re: Dice - Die page 7

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(quoting FAQ entry)
The Collins Cobuild Bank of English shows choice of preposition ... U.S. writing 92.7 0.3 7.0 U.S. speech 69.3 0.6 30.1

Does Cobuild have similar figures for "imply"/"infer", "fine toothcomb", "between you and I", etc.? If so, it sounds like a potentially more credible yardstick than Google for gauging (sub)standardness.

Collins Cobuild Corpus Concordance Sampler - search for recent usages http://titania.cobuild.collins.co.uk/form.html

Best Donna Richoux
(quoting FAQ entry)

Does Cobuild have similar figures for "imply"/"infer", "fine toothcomb", "between ... a potentially more credible yardstick than Google for gauging (sub)standardness.

Collins Cobuild Corpus Concordance Sampler - search for recent usages http://titania.cobuild.collins.co.uk/form.html

Thanks, Donna. I'll report back if I find anything interesting to report.

Ross Howard
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"Different than", the 20th-century Americanism, is illegal in BrE.

Exactly, and you also demonstrate our superior hyphenation techniques.

Not to mention our identical quote-comma ordering.

Er...

Mike Barnes
Cheshire, England
"Different than" is more a Tonycooperism than an Americanism, I'd say. Look to AUE for evidence.

I use "different from" and "different than" arbitrarily and interchangeably. I see absolutely no difference between the two. I do notice when there's a rumble of Oy!s when I use one or the other version, but it never even registers which version is objectionable.

Certainly, it's never registered why one version is more acceptable than the other. It seems more a convention than a rule.
Is "different from" legal?

Here's our FAQ entry: "different to", "different than" "Different from" is the construction that no one will object to. ... U.K. speech 68.8 27.3 3.9 U.S. writing 92.7 0.3 7.0 U.S. speech 69.3 0.6 30.1 (END QUOTE FROM FAQ)

I commented on my usage in an earlier post today. Do I read the above correctly that my sometimes usage of "different than" is not really incorrect, but just Oy!able by those that don't approve of it?

If so, I say "Ha!"
This seems to be similar to my "people that". Great fuss and ado without solid reason for objection.
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"Different than" is more a Tonycooperism than an Americanism, I'd say. Look to AUE for evidence.

I use "different from" and "different than" arbitrarily and interchangeably. I see absolutely no difference between the two. I do ... it's never registered why one version is more acceptable than the other. It seems more a convention than a rule.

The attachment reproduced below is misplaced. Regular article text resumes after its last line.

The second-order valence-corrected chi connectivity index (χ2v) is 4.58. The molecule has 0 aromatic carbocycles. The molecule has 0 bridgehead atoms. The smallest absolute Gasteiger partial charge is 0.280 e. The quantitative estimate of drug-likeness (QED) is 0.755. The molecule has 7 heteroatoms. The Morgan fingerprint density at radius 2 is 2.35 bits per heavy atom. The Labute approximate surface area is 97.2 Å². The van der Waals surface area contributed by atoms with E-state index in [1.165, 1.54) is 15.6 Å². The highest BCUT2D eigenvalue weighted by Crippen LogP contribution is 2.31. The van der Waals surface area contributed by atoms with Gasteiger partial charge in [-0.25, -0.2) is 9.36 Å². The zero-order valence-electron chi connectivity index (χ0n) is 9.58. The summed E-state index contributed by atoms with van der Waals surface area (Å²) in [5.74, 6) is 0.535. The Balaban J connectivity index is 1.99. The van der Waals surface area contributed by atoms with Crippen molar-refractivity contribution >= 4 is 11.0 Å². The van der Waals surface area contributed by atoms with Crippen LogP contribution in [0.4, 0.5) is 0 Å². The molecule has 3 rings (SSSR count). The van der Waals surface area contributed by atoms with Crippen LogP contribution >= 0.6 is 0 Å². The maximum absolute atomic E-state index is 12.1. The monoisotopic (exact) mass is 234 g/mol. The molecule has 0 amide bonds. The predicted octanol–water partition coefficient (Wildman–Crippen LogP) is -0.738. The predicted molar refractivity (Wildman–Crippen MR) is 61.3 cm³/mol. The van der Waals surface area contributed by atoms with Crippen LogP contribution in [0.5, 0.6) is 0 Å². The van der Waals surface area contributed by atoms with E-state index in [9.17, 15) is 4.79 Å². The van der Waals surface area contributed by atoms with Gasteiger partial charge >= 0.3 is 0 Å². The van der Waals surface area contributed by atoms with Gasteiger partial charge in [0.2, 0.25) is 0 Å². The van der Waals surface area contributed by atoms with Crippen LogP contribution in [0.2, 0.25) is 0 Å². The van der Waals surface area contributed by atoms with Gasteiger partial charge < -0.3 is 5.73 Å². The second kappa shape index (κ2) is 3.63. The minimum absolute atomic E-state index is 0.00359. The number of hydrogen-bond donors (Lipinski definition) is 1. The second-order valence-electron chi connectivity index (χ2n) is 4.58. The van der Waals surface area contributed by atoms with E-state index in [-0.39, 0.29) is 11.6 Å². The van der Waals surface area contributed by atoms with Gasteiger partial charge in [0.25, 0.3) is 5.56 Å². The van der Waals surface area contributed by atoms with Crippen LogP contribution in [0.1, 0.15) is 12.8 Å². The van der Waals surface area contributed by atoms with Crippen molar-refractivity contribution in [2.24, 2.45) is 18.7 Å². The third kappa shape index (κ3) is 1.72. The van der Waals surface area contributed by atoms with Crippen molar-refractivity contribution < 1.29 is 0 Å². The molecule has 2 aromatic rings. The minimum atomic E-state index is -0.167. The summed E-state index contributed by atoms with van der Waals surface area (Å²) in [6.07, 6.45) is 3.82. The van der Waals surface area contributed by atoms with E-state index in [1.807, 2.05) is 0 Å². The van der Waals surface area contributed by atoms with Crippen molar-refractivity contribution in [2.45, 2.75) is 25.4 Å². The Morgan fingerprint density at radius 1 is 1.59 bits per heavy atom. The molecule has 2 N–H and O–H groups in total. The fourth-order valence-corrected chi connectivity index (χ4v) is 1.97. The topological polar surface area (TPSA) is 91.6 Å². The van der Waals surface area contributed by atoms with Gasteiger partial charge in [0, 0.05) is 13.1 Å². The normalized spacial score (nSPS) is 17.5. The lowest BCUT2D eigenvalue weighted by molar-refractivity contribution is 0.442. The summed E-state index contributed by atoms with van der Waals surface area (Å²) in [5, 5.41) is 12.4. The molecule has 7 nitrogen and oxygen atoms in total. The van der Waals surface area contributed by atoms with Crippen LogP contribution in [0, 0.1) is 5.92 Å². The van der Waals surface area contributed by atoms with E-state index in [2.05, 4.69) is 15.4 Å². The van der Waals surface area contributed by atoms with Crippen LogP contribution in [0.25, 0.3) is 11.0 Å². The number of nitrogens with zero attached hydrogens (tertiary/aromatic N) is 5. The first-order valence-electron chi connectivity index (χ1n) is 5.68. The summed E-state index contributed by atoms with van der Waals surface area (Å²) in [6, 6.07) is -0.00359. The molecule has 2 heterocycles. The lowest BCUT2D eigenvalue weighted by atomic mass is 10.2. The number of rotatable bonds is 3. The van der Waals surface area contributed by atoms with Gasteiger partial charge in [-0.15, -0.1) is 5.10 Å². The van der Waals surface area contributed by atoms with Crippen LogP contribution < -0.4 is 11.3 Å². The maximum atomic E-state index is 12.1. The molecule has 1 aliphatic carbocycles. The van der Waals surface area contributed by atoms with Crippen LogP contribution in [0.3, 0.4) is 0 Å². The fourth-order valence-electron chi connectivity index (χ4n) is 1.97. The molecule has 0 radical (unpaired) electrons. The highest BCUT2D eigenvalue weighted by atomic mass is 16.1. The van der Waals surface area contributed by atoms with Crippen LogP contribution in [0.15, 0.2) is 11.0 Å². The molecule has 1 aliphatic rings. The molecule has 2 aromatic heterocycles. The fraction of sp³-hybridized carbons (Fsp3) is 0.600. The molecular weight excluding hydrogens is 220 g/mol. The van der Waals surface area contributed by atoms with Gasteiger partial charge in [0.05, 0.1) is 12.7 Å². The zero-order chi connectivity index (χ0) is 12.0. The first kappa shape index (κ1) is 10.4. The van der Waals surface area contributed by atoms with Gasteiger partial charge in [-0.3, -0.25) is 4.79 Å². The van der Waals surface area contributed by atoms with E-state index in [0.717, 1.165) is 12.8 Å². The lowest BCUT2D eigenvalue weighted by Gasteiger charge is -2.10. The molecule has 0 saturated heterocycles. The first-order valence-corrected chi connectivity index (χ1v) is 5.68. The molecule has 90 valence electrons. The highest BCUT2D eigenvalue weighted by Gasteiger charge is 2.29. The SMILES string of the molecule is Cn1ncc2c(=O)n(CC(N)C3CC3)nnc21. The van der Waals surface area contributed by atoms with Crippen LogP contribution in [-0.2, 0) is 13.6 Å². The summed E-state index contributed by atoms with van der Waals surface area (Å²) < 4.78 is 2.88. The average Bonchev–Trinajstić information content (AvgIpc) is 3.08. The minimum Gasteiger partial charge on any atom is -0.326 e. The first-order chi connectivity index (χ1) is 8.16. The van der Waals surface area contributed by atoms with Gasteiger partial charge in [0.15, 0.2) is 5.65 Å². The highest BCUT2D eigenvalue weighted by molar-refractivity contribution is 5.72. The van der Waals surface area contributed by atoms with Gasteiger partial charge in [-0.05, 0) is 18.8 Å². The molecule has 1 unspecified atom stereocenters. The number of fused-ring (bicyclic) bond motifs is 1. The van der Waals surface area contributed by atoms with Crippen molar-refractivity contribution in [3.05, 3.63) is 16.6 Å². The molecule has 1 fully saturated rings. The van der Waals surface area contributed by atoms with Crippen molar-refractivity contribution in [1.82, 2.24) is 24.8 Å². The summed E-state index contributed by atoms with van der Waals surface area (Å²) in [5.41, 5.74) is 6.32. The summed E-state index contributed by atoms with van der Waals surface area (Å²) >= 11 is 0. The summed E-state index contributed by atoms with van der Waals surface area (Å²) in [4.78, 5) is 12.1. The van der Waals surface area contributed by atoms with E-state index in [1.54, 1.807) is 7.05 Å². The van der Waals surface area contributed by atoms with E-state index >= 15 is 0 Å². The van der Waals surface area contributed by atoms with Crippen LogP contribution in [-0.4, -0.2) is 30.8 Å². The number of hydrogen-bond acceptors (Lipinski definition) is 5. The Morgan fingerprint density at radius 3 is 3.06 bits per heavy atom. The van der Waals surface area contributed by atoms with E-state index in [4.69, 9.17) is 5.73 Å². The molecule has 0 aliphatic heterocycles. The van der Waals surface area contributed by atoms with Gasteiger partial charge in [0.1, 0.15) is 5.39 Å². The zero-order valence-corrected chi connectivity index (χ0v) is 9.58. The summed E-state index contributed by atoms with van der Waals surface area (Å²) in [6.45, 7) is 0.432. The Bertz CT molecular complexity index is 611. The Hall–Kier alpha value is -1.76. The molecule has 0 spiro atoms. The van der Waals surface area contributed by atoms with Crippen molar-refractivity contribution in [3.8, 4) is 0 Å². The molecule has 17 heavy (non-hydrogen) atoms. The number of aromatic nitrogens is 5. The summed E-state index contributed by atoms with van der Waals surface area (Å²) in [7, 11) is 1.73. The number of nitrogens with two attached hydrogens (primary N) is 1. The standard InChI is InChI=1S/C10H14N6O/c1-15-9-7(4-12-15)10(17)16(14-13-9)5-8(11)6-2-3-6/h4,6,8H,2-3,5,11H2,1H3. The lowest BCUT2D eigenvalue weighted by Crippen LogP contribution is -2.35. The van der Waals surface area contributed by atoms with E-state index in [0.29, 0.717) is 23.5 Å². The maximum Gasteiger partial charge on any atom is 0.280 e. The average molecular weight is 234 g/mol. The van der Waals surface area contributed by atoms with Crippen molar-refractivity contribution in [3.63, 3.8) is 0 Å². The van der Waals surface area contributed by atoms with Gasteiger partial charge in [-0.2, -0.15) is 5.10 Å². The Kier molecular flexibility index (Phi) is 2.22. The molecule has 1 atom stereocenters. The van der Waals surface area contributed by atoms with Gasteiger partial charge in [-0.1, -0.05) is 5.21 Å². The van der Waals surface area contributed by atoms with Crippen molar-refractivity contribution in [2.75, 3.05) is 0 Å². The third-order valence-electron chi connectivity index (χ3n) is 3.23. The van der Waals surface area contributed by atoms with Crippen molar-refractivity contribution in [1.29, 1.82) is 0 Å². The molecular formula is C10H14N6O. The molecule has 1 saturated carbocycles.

Yes, it's only a convention all "rules" are only conventions but that doesn't make "different than" any different than (sic) "other from".
Both are solecisms, with the only difference that one is common and the other isn't (and it's not that even that common, according to the stats Donna reported, becasue 93% of your compatriots get it right).

Ross Howard
I use "different from" and "different than" arbitrarily and interchangeably. I see absolutely no difference between the two. I do ... never even registers which version is objectionable. Certainly, it's never registered why one version is more acceptable than the other.

Here's the simple reason: the verb form "differ" always takes "from". It's possible to produce special cases where "to" or "than" might make sense, of course.
It seems more a convention than a rule.

How do we distinguish conventions from rules in English Usage?

Matti
I use "different from" and "different than" arbitrarily and interchangeably. I see absolutely no difference between the two.

Really? Can you use "different from" before a clause? ("He's different from we thought.") I'd have to use "than".
Certainly, it's never registered why one version is more acceptable than the other. It seems more a convention than a rule.

Well, yes , but so is the convention that "Cats eat rats" means that the rats are being eaten by the cats and not vice versa - it's only a question of how widely the question is accepted.
I think the current emerging standard is that "than" is used before clauses and "from" is used before nouns. I think.
-Aaron J. Dinkin
Dr. Whom
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Here's our FAQ entry: "different to", "different than" "Different ... U.S. speech 69.3 0.6 30.1 (END QUOTE FROM FAQ)

I commented on my usage in an earlier post today. Do I read the above correctly that my sometimes usage of "different than" is not really incorrect, but just Oy!able by those that don't approve of it?

It's an error committed by seven per cent of Americans in writing, is how you should read it.
If so, I say "Ha!" This seems to be similar to my "people that". Great fuss and ado without solid reason for objection.

No fuss or ado. "People that" is Oy!ably wrong, just as "the newspaper who I read" would be Oy!ably wrong.

Ross Howard
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